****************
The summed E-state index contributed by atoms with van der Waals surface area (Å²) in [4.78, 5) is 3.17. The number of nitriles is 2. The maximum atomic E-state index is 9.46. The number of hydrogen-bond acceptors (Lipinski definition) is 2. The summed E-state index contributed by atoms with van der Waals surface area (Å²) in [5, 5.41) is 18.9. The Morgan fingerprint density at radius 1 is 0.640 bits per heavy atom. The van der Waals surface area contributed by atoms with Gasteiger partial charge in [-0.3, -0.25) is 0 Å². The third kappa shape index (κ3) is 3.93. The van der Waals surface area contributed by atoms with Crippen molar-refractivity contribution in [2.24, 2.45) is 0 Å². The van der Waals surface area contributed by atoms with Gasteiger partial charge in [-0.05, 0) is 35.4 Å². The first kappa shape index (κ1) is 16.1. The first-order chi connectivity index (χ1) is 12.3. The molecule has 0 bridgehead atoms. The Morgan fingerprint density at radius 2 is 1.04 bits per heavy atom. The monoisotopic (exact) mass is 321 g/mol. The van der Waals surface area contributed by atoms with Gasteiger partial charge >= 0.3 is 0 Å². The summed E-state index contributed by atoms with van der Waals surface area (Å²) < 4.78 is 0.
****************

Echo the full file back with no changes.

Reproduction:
The summed E-state index contributed by atoms with van der Waals surface area (Å²) in [4.78, 5) is 3.17. The number of nitriles is 2. The maximum atomic E-state index is 9.46. The number of hydrogen-bond acceptors (Lipinski definition) is 2. The summed E-state index contributed by atoms with van der Waals surface area (Å²) in [5, 5.41) is 18.9. The Morgan fingerprint density at radius 1 is 0.640 bits per heavy atom. The van der Waals surface area contributed by atoms with Gasteiger partial charge in [-0.3, -0.25) is 0 Å². The third kappa shape index (κ3) is 3.93. The van der Waals surface area contributed by atoms with Crippen molar-refractivity contribution in [2.24, 2.45) is 0 Å². The van der Waals surface area contributed by atoms with Gasteiger partial charge in [-0.05, 0) is 35.4 Å². The first kappa shape index (κ1) is 16.1. The first-order chi connectivity index (χ1) is 12.3. The molecule has 0 bridgehead atoms. The Morgan fingerprint density at radius 2 is 1.04 bits per heavy atom. The monoisotopic (exact) mass is 321 g/mol. The van der Waals surface area contributed by atoms with Gasteiger partial charge >= 0.3 is 0 Å². The summed E-state index contributed by atoms with van der Waals surface area (Å²) < 4.78 is 0.